Use this URL to cite or link to this record in EThOS: http://ethos.bl.uk/OrderDetails.do?uin=uk.bl.ethos.497813
Title: Theoretical investigations of two-dimensional magnets
Author: Taroni, Andrea
Awarding Body: UCL (University College London)
Current Institution: University College London (University of London)
Date of Award: 2008
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Abstract:
This Thesis addresses the thermodynamic behaviour of two-dimensional mag nets. The objective is to evaluate the role played by external perturbations in these systems by use of analytical and computational techniques. To this end, extensive Monte Carlo simulations have been performed on Ising, XY and Heisenberg spin models in the presence of symmetry breaking crystal fields, external magnetic fields and long range dipolar interactions. The effects of four-fold symmetry are examined in detail, since this is common in nature. In the 2dXY model, such a crystal field acts as a marginal perturbation which drives the system to non-universal critical behaviour only upon reseating to exponentially large length scales. This has the implication that real, finite systems are unexpectedly robust to their presence. On the other hand, the four-state clock model is recovered in the limit of extremely strong fields, which exhibits Ising critical behaviour. The nature of this crossover from XY to Ising behaviour is studied in detail, using numerical and analytical methods. The picture that emerges from this analysis is that there are two principal categories of two-dimensional magnets: those belonging to the so-called Ising uni versality class and those belonging to the XY class. A detailed survey of the experimental literature confirms this classification. However, a considerable num ber of experimental systems also exhibit behaviour wrhich is intermediate between these two regimes. It is argued these materials are susceptible to the crossover mechanism induced by the presence of four-fold fields.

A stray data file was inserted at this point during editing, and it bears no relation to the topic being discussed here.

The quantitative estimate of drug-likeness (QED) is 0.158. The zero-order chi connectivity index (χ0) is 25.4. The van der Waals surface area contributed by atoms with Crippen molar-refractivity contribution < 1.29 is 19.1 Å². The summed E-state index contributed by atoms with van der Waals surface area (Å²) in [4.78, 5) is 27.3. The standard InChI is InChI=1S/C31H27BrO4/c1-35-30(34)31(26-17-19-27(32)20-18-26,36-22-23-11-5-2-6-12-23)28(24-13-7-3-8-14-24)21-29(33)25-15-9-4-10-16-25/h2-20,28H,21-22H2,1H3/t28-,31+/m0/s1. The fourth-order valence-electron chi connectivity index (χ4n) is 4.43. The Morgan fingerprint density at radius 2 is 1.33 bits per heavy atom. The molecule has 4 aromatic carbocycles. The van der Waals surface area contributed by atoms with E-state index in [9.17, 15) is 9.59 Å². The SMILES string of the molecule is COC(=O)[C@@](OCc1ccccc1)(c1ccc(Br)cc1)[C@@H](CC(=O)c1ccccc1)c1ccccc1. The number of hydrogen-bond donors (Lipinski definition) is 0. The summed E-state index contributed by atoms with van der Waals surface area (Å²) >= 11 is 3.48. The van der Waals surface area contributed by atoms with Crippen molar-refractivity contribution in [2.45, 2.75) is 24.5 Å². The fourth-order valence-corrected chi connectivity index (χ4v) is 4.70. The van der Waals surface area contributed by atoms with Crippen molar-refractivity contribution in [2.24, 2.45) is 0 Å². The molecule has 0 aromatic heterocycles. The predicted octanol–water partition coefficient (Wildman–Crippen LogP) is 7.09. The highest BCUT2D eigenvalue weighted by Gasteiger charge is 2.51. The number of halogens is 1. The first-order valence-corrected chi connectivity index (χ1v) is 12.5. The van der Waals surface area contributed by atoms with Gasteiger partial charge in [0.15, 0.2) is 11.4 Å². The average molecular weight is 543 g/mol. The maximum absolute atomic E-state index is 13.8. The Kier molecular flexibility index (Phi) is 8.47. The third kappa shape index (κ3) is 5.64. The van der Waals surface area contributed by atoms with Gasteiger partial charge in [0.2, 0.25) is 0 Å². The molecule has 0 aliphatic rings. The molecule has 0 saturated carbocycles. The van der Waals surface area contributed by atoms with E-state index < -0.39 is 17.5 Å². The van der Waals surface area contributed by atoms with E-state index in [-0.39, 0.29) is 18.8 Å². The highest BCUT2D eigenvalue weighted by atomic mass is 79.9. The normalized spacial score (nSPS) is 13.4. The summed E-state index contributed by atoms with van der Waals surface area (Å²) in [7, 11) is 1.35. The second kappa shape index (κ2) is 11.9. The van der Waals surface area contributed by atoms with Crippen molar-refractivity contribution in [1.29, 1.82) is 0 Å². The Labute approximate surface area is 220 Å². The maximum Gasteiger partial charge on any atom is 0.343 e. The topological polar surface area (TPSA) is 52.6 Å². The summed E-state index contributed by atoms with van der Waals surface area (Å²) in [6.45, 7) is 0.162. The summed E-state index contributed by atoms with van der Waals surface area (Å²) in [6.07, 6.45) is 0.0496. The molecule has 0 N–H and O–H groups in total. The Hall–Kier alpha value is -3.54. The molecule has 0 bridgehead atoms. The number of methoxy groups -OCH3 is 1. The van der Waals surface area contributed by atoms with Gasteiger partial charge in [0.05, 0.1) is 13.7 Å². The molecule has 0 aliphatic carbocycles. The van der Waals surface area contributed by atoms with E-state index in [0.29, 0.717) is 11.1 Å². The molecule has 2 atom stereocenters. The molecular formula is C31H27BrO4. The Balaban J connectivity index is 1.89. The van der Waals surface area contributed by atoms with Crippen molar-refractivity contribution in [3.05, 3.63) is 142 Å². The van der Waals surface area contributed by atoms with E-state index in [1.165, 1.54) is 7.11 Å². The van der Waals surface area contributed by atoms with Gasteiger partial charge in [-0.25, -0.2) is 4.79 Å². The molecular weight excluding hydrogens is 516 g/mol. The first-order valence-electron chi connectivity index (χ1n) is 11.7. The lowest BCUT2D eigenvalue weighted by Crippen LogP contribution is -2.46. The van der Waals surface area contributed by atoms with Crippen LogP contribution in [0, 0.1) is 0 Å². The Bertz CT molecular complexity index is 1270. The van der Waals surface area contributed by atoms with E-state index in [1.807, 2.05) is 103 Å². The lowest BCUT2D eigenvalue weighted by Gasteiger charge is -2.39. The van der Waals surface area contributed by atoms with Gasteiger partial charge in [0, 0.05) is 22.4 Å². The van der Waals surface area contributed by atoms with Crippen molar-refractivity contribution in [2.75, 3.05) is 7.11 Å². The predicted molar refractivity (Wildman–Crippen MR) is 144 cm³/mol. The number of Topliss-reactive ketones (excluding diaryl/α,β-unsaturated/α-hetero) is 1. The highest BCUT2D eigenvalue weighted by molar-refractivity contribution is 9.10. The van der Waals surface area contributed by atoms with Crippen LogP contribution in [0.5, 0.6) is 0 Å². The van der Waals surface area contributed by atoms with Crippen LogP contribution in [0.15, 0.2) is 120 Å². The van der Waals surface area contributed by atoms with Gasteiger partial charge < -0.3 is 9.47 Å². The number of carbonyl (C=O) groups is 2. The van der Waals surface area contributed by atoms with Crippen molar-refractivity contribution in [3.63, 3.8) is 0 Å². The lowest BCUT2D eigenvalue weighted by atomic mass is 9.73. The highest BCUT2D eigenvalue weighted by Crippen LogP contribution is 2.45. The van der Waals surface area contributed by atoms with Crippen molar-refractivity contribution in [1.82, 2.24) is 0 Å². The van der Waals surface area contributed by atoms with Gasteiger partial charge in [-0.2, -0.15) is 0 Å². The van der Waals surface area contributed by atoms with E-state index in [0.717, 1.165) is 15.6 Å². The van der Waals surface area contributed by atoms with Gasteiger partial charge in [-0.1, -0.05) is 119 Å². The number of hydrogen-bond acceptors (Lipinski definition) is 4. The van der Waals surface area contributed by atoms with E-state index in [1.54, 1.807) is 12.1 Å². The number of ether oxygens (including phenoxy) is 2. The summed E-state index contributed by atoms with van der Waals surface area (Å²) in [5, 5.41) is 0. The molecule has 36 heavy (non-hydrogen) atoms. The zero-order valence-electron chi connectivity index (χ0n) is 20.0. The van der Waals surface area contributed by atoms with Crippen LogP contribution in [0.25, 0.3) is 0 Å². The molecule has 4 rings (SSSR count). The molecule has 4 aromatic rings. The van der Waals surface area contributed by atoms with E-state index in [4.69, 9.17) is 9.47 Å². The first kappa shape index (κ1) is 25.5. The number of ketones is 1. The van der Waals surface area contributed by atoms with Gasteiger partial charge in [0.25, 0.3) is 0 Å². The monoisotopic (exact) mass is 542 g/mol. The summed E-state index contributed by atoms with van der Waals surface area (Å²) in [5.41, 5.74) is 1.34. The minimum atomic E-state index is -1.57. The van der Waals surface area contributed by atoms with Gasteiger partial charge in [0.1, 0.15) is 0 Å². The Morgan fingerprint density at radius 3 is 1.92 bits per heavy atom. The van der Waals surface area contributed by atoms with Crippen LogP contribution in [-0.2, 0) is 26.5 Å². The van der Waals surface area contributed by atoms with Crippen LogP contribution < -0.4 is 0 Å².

Supervisor: Not available Sponsor: Not available
Qualification Name: Thesis (Ph.D.) Qualification Level: Doctoral
EThOS ID: uk.bl.ethos.497813  DOI: Not available
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